It’s normal to go through a phase where you’re constantly down in the dumps if you’ve suffered heartbreak. But, if you suspect it’s affecting your heath, it probably is. Khevna Pandit talks about ten changes your body goes through after a breakup
A breakup makes you feel as though your world has come crashing down. While most of us cope with it by sobbing to Taylor Swift songs or losing ourselves in solitude, we can’t ignore the fact that it takes a major toll on our emotional as well as physical health. Ever wondered why that overly concerned friend keeps telling you to ‘catch up on some sleep’ or, how your mother force feeds you your daily dose of nutrition as though you haven’t eaten in days? Believe it or not, a breakup can wreak havoc with your health. Here we’re telling you about 10 physiological reactions that are brought on by a breakup and how they can affect you.
Your brain induces physical pain
If you find yourself aching, but dismiss it as simply your brain playing tricks on you, think again! You’re not imagining it. A study published in the Journal of Neurophysiology in 2010 found brain activity in the same part of the brain where physical pain is registered when people are shown pictures of their exes. A 2011 study by Columbia University researchers found that when you’re going through a breakup and feeling like you need your significant other, you are actually craving their presence.
Your body gets into fight-or-flight mode
We’ve heard of the fight-or-flight response, and it is real. Your body tends to release high levels of stress hormones (adrenaline and cortisol) in response to threatening or worrisome situations. But, this also happens after a breakup. However, this often does more harm than good since these hormones are not specifically “required” during this time. This can lead to sore or swollen muscles and an elevated heart rate.
Your digestive system is thrown off
A study conducted in 1994 by the Department of Psychology at Yale University found that sudden and uncontrollable stressful situations can affect the distribution of fat in your body. A spike in the level of cortisol in your system can divert blood away from your digestive system, leaving you with gastrointestinal unpleasantness. So, if you’ve been gaining weight, you know that it’s your breakup that is to blame!
Your skin is prone to breakouts
Acne is caused by many factors, but we’ve always heard of stress playing a major role in breakouts. However, this is now backed up by a study conducted by The New York Times in 2007. When your level of cortisol shoots up, it can lead to a hormonal imbalance. Many a times, this is the reason for breakouts and acne.
You may lose hair
Losing hair is yet another side effect of extreme heartache. Along with internal changes, a sudden drop in your mood can lead to hair loss or hair fall. So, if your drain is frequently clogged with your hair, you know that it’s your breakup that’s causing it.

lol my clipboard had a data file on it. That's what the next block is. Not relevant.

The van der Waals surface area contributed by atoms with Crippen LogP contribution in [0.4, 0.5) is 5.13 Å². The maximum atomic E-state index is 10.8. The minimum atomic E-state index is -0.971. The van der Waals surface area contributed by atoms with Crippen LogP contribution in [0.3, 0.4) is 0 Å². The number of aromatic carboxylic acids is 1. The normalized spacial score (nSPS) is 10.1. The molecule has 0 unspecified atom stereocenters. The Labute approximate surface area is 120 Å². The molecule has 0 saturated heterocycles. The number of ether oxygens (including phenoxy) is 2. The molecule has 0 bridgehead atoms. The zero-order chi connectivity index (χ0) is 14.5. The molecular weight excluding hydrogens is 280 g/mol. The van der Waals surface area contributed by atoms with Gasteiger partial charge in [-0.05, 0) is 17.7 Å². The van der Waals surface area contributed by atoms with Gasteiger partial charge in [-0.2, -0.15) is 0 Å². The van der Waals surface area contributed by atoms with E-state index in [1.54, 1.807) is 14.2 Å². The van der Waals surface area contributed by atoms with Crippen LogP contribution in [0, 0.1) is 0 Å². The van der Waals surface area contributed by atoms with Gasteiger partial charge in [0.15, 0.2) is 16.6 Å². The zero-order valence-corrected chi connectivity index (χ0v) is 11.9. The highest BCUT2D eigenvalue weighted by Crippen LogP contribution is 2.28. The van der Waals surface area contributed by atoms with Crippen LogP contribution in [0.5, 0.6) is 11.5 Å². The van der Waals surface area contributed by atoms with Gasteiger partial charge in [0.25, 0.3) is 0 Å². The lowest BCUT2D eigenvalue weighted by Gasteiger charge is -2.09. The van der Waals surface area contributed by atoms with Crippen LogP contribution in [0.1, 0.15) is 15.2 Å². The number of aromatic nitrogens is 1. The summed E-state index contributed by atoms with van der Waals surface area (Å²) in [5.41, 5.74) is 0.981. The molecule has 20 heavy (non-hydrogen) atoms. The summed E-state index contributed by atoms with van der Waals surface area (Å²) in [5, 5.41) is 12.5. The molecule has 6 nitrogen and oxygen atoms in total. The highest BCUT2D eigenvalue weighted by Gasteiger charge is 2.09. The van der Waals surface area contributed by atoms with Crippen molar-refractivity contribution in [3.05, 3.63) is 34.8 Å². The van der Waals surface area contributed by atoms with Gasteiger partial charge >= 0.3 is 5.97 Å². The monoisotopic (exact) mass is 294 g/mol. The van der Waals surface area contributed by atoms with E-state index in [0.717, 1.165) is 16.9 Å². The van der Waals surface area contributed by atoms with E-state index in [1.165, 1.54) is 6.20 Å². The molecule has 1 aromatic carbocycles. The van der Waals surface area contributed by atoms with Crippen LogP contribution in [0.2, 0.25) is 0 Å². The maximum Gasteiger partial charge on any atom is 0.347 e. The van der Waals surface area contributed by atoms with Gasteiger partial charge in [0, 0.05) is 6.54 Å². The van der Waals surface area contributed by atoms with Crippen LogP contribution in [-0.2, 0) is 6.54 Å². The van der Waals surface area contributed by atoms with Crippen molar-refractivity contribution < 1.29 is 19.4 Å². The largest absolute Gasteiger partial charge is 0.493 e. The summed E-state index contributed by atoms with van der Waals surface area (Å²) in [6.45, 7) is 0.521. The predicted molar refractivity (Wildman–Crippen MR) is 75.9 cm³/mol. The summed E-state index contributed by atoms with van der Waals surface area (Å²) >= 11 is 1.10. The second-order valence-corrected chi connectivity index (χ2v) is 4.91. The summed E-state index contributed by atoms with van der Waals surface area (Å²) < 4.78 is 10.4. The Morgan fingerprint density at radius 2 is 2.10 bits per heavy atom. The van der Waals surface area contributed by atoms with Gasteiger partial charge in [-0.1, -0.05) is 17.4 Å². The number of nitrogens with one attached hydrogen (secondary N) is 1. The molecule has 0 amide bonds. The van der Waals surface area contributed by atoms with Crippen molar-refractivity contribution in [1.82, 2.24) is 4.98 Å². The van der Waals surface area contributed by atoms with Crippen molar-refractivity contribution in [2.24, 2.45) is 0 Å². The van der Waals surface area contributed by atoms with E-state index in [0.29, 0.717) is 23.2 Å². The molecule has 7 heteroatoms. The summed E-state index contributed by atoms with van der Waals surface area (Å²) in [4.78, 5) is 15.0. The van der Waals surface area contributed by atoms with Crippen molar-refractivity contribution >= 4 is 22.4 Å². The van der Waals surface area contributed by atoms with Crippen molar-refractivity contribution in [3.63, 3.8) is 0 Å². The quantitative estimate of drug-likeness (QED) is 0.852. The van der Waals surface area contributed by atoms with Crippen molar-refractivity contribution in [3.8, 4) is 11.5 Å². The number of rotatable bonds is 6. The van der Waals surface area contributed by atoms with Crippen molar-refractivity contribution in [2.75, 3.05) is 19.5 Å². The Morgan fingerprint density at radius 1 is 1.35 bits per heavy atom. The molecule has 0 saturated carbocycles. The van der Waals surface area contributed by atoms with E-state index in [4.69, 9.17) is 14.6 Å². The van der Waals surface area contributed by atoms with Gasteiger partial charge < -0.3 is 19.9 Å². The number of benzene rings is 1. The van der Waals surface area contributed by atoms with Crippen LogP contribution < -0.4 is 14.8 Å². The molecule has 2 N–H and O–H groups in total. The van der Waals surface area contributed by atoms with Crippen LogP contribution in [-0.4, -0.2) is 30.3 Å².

Your blood pressure skyrockets
No shocker, right? Stress, along with the other changes, can cause your blood pressure to shoot up. However, you don’t need to worry too much about this, as the American Heart Association says that this does not lead to chronic high blood pressure. However, if you already suffer from hypertension, elevated blood pressure levels can cause headaches, shortness of breath and nosebleeds.
You feel sick
This isn’t just limited to a feeling; stress and loneliness have the power to considerably weaken your immune system. Since your body is in the stressful fight-or-flight mode, it doesn’t pay much attention to fighting off germs and bacteria. So, although not directly related, a broken heart can definitely increase your risk of falling sick.
You may have mobility issues
While this may seem hard to believe, a study conducted by researchers at the University of Texas in 2009 found that couples who recently divorced reported difficulty in climbing the stairs or walking for short distances. They experienced spasms or tightness in their muscles, resulting in pain.
Your eyes get puffy
Yes, you’ve been sobbing all day, but puffy eyes are caused due to an entirely different reason. Our body produces different types of tears. Some keep the eyes moist and lubricated; others we use for crying. However, psychic tears, or tears associated with emotional crying, are produced by the lacrimal gland, located in the upper corner of the eye. These tears often seep into the ducts at the top of our nose making our eyes appear puffy and swollen. Rubbing your eyes can also cause irritated or sore eyes.
You suffer from broken heart syndrome
This syndrome causes part of your heart to enlarge — we’re not joking! According to the American Heart Association, dealing with emotional pain can cause the valves of your heart to enlarge temporarily. Blood is not pumped well, and the rest of the heart overcompensates by pumping blood more vigorously. Medically referred to as stress-induced cardiomyopathy, Broken Heart Syndrome is usually treatable and it occurs in extremely rare cases.